Old and Homeless in Australia: It Can Happen to Anyone

In Australia, on any given night, 1 in 200 people are homeless.” One fifth of all people who are older than 55 years of age are homeless; many more live in unsecured housing.

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What is homelessness and what may cause someone to become homeless? A person is considered homeless when he or she does not have a conventional home and lives on the streets or in a park. Someone may be at risk of homelessness when living in unsecured housing. There are certain reasons that can cause homelessness which may include lack of social bonding and support from family or friends. What if you are in a crisis and cannot receive help from the closest people in your life—your family and friends? What would you do? You may think it can never happen to you but that may not be the case. Homelessness can happen to anybody. Young, old, women, and men.

Today, Australia and most other developed nations face more issues with divorces, family breakdown, and higher rent for affordable housing. Due to the growing aging population, homelessness will become a rising issue because of the lack of money to build affordable housing or lack of space for seniors in existing homeless shelters.

ABC Australia reports that Australian older women outnumber the men in homeless shelters. In fact, 9% of single women over the age of 45 are in crisis accommodation and that number will continue to rise. The woman being interviewed by ABC makes it clear that it can happen to anybody. She notes that “there is a fine line between having a roof over your head and having nothing.” Imagine if you, from one day to another, lost everything and couldn’t turn to anyone.

The report “Homelessness and older Australians: Scoping the Issues” reports that there are systems in place in Australia that give the homeless population access to certain services. However, the homeless believe that their complex needs are not addressed. In addition, they have difficulties to access those services and obtain the needed information because the service system in itself is too complex. There needs to be an increased collaboration and integration of existing service departments.

Australia must think of sustainable ideas and strategies to increase and invest in the affordable housing stock. The government, non-governmental organizations and service providers also need to step up and create strategies to reduce the bureaucracy and make easier access to the services the homeless population needs easier.

Martina Lesperance
is a Health Educator and Screening Technician in El Paso, Texas.

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Alzheimer’s and Parkinson’s: A Great Threat to the U.S. National Budget

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Since the last Presidential Election, the national budget has been a sore spot for Republicans and Democrats, the two major political parties in the U.S. While government programs such as the Affordable Care Act (ACA) are leading debates on reducing the national budget, politicians are oblivious of a looming threat to the budget. People with Alzheimer’s and Parkinson’s diseases require constant and very expensive care. Also, these debilitating illnesses can prevent affected persons from working, which may have a devastating long-term impact on the budget.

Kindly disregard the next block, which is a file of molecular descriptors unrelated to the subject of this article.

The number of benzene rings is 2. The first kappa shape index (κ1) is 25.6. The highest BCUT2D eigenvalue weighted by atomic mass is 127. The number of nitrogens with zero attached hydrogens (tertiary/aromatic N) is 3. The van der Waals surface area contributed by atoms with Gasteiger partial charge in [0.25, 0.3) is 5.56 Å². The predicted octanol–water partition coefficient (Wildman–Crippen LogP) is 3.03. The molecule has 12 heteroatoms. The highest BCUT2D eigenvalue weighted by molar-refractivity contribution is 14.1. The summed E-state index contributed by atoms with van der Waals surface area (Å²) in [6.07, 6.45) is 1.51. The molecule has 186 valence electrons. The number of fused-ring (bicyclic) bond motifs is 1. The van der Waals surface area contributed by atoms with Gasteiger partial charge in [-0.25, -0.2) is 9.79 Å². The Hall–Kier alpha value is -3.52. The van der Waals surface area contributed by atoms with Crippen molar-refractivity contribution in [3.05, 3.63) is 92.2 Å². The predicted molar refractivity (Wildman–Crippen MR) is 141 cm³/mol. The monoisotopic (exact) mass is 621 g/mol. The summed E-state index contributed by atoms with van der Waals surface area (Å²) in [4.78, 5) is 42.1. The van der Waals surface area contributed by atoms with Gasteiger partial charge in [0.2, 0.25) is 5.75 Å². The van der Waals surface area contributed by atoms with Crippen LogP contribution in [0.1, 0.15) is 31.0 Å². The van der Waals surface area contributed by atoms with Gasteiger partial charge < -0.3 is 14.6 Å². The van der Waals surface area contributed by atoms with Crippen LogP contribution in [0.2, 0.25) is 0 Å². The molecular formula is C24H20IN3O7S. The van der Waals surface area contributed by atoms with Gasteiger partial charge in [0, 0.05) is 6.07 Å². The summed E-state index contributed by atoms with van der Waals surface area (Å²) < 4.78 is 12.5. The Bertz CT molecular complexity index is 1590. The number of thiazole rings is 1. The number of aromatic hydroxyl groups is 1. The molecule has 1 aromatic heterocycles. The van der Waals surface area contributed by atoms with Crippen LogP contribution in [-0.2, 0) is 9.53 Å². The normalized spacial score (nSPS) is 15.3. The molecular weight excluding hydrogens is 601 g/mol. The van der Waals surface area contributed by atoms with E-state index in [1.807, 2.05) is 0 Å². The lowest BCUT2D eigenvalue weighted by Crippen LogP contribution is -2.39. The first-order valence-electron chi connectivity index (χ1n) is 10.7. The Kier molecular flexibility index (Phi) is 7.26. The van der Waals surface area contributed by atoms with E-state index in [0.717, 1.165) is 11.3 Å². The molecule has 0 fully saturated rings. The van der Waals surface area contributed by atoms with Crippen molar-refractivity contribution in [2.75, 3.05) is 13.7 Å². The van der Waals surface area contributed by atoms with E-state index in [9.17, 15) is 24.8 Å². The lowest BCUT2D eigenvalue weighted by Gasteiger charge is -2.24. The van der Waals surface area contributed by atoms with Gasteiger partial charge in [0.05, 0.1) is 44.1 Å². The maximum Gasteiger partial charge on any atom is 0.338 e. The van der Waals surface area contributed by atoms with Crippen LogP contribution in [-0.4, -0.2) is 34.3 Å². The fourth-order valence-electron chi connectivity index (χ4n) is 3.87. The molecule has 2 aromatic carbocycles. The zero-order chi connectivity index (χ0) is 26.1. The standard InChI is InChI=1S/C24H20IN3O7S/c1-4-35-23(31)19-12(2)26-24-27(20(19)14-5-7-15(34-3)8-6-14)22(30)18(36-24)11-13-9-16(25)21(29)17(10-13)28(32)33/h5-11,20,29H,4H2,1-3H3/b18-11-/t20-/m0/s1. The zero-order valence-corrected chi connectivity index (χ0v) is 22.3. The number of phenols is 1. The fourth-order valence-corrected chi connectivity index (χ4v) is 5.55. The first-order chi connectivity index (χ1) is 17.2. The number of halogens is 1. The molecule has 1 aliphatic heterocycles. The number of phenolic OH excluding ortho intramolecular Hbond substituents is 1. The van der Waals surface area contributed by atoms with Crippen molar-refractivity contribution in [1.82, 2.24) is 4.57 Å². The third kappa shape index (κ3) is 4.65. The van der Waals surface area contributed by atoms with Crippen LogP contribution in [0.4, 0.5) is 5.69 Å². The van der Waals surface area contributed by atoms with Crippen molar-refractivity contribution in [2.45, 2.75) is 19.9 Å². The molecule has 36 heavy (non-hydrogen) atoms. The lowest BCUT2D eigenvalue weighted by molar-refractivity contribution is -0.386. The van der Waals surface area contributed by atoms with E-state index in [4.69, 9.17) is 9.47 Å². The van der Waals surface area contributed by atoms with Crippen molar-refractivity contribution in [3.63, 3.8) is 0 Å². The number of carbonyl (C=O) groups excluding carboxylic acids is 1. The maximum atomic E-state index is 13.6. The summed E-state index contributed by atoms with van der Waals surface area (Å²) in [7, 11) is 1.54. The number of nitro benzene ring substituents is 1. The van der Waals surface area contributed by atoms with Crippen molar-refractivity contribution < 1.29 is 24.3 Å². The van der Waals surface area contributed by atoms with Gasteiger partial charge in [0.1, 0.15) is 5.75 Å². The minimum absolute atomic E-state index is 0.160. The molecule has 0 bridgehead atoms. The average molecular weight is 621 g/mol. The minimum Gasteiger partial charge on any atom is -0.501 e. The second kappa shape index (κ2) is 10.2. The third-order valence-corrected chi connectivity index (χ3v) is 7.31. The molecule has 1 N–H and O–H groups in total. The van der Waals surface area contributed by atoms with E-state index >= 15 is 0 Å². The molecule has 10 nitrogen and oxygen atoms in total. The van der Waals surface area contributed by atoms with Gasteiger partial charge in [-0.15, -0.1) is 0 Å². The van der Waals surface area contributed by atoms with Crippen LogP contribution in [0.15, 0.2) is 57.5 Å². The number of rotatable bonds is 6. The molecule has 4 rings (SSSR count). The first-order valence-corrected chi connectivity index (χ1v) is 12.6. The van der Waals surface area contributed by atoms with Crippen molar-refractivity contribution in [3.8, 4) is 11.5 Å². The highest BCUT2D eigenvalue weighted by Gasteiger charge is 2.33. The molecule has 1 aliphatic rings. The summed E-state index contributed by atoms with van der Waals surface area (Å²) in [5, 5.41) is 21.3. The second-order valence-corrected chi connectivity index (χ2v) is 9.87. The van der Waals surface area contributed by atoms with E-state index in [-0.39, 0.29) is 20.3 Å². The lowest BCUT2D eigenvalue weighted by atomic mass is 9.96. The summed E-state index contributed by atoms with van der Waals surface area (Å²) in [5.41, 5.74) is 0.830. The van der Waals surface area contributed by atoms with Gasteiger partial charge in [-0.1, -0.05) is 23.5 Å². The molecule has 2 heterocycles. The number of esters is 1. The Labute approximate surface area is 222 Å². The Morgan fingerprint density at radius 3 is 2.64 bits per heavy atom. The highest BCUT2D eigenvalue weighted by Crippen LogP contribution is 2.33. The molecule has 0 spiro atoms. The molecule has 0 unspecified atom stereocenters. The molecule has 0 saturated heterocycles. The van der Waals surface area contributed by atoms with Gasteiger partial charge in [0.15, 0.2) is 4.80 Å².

Alzheimer’s disease (AD) is the sixth leading cause of death in the U.S. and an estimated 5.4 million Americans currently suffer from AD. If current population trends continue, the number of people with Alzheimer’s disease will increase significantly unless the disease can be effectively treated or prevented. The U.S. population is aging and the risk of Alzheimer’s increases with age. For instance, Alzheimer’s usually begins after age 60 and the number of people with the disease doubles for every five-year interval beyond age 65. About five percent of men and women ages 65 to 74 have Alzheimer’s disease and it is estimated that nearly half of those age 85 and older may have the disease. Parkinson’s disease (PD) is the second most common neurodegenerative disorder after Alzheimer’s disease and affects one million people in the United States. Symptoms of PD include muscle rigidity, tremors, and changes in speech and gait that worsen as the illness progresses over time. PD is more common in the elderly and most often develops after age 50. Sometimes, Parkinson’s disease occurs in younger adults. When a young person is affected with PD, it is usually because of a form of the disease that runs in families.

With strong research investment, heart disease deaths in the U.S. fell by 13 percent in the past decade. Alzheimer’s deaths rose by 68 percent from 2000 to 2010 and continue to increase. The issue is not how, but why we cannot increase our investment in research into fighting these diseases that have a tremendous impact on both the individual and society. Alzheimer’s and Parkinson’s get comparatively less funding than other top diseases because they are more common in the elderly and largely ignored. Stigma is another reason why it is hard to raise money since people with Alzheimer’s and Parkinson’s rarely talk about the disease. Also, Alzheimer’s is different from other diseases because Alzheimer’s patients rarely lead marches to fight for more funding since their memory is impacted. It is important to our nation’s economic future to reduce the deficit, but we cannot ignore the importance of investing in Alzheimer’s and Parkinson’s research. As the nation’s older populations grow, the cost of care for these diseases will rise dramatically. In fact, Alzheimer’s is expected to cost the U.S. more than $1 trillion annually and persons who leave the workforce to care for an affected family member impact economic productivity. Increasing funding for Alzheimer’s and Parkinson’s will require difficult choices and shared sacrifice in spending reductions and increased revenues.